I have always loved everything about Christmas and enjoy the entire season from start to finish. An important part of the season is the Christmas movies and specials, the most valuable being “A Charlie Brown Christmas”.
However, this year, upon returning home from Thanksgiving break, I couldn’t muster the energy to put up my Christmas tree. This was not like me. Putting up the tree should be a ritual to celebrate and treasure, complete with holiday music, mulled cider, and frolicking cats. This year, the ritual seemed overwhelming. All I could think was, “This is going to take a lot of time to put up, plus I will have the unpleasant task of putting it away and facing the empty void the tree leaves behind in January. Is this really worth it?” Something was wrong.
The next day I forced myself to put up my tree and I tried to be cheery about it. It didn’t work. My cat usually finds the putting-up-of-the-tree a wonderful occasion because he gets to chew on the fake branches and chase the broken parts around the room. However, even he was not interested this year. I reflected, “Something is wrong with me. It is Christmas, but I’m not happy.” As the thought flew across my brain I made the connection, “Isn’t that how ‘A Charlie Brown Christmas’ starts?” I resolved to watch the special as soon as I finished with my tree. Perhaps the solution Charlie finds would work for me, too.
I popped the DVD in and settled in to watch with an intentionality I’ve never summoned before. Sure enough, Charlie feels there is something wrong with him; Christmas is coming, but he’s not happy. He doesn’t feel the way he is supposed to feel. Me too Charlie! As the story rolls on, Lucy attempts to cure him by naming him the director of the Christmas play. However, the other kids don’t want to listen to Charlie. Don’t I know about that. Finally, Lucy sends Charlie on a quest for a Christmas tree and he brings back a sad little tree, drawing mockery from the other kids. Charlie laments, “Everything I do turns into a disaster.” I know Charlie, I know. And I’m starting to worry a little because it is freaky how much I am identifying with Charlie Brown. Linus then offers his soliloquy taken from the gospel, which I had always thought of as being the point of the special. But as I watched this time, I noticed, the story doesn’t end there. Inspired, Charlie takes his sad tree home and places a single ornament on it, which forces it to keel over. “Everything I touch gets ruined!” he cries, and he walks off defeated. But the story doesn’t end there either. Linus brings the gang to Charlie’s house, and through the magic of hand waving, they lavishly decorate Charlie’s tree until it is beautiful. The tree is the point of the story.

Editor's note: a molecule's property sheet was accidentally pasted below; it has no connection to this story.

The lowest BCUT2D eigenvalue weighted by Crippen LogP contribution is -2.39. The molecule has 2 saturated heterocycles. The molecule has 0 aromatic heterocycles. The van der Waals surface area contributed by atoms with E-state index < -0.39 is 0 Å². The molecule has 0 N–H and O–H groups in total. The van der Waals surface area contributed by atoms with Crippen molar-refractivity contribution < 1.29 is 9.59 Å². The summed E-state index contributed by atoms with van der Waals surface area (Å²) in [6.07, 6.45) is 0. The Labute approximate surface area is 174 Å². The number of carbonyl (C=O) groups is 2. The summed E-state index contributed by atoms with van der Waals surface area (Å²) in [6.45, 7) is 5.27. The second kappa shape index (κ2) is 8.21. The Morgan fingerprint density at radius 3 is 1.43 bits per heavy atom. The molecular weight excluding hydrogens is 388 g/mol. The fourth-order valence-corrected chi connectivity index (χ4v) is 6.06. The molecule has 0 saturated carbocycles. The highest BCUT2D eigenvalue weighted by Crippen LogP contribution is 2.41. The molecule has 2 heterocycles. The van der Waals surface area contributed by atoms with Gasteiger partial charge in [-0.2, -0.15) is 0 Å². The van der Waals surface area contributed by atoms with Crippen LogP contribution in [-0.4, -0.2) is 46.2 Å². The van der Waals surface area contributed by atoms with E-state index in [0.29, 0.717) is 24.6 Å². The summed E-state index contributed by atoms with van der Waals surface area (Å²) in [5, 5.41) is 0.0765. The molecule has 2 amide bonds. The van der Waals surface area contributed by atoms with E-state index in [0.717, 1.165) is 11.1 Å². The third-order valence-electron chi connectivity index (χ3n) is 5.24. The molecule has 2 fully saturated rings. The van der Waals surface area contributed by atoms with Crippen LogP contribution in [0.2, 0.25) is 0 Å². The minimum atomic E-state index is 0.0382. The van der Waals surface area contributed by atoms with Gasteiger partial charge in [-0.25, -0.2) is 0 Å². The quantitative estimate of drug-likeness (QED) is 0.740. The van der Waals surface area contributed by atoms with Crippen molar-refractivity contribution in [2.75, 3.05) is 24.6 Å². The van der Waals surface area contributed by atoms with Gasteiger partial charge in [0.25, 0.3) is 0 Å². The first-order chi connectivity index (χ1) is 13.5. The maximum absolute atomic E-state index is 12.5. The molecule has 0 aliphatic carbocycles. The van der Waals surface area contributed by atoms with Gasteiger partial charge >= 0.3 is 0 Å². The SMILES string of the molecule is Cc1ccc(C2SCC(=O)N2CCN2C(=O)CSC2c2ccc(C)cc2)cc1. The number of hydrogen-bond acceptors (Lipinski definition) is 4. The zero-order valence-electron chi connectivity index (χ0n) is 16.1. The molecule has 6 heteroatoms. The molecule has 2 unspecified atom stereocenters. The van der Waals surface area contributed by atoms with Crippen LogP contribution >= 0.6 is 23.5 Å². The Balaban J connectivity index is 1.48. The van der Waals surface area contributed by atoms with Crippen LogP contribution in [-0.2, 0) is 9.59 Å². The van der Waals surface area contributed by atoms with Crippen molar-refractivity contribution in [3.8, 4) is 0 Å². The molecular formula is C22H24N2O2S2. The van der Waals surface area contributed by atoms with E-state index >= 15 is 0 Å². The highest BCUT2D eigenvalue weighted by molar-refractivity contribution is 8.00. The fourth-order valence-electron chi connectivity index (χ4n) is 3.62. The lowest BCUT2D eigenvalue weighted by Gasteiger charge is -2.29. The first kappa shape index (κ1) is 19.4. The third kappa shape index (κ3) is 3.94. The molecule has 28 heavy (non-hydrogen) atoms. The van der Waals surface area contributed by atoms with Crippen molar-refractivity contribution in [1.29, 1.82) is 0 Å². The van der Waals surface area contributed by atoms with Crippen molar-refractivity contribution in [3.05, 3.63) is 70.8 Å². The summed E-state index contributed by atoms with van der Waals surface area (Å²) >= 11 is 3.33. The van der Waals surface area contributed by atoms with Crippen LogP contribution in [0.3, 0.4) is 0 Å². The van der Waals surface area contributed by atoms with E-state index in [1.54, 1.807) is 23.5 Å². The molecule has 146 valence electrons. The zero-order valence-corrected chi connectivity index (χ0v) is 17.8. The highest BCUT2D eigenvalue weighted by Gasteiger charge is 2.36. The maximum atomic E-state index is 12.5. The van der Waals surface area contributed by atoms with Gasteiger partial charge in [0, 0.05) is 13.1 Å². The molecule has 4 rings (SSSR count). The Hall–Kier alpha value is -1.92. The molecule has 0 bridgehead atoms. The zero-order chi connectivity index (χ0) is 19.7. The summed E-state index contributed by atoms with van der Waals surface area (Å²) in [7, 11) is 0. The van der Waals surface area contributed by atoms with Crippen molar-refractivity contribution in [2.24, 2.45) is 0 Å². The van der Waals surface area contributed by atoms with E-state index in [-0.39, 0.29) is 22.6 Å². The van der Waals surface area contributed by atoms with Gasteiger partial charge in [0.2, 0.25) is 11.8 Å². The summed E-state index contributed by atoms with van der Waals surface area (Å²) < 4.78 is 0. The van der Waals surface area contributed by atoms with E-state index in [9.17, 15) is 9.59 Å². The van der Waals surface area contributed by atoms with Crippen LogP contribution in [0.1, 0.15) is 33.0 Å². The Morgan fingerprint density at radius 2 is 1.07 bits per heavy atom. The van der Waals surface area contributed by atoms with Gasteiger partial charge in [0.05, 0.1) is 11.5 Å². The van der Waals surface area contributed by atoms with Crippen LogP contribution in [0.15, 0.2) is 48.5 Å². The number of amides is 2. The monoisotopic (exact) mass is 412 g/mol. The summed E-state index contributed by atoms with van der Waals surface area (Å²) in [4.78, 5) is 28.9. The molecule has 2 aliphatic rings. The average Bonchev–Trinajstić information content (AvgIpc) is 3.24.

Then I remembered a factoid I had recently come across about Christmas trees. Christians put up evergreen trees as a symbol of the eternal life we have in Jesus. Oh. I never knew that, or if I did, I had forgotten. I remember learning that Martin Luther was the first to put up a Christmas tree, but that had always struck me as an oddly pagan thing to do. Bringing a tree into your house and dolling it up? What? But, framing it as a metaphor, well I could definitely envision Luther being into eternal life.
As a gazed at my tree I was overcome remembering that gift I have been given. At Christmas, we celebrate the birth of Christ, but it is so easy to forget why He came. He came to give us eternal life.
From that point on, each time I looked at my tree, I remembered what this season, and my life, is about. As unhappy as I may be with my current situation, I have such an incredible gift to look forward to. I am so thankful to God for the future He has promised me. And I have some added respect for Luther.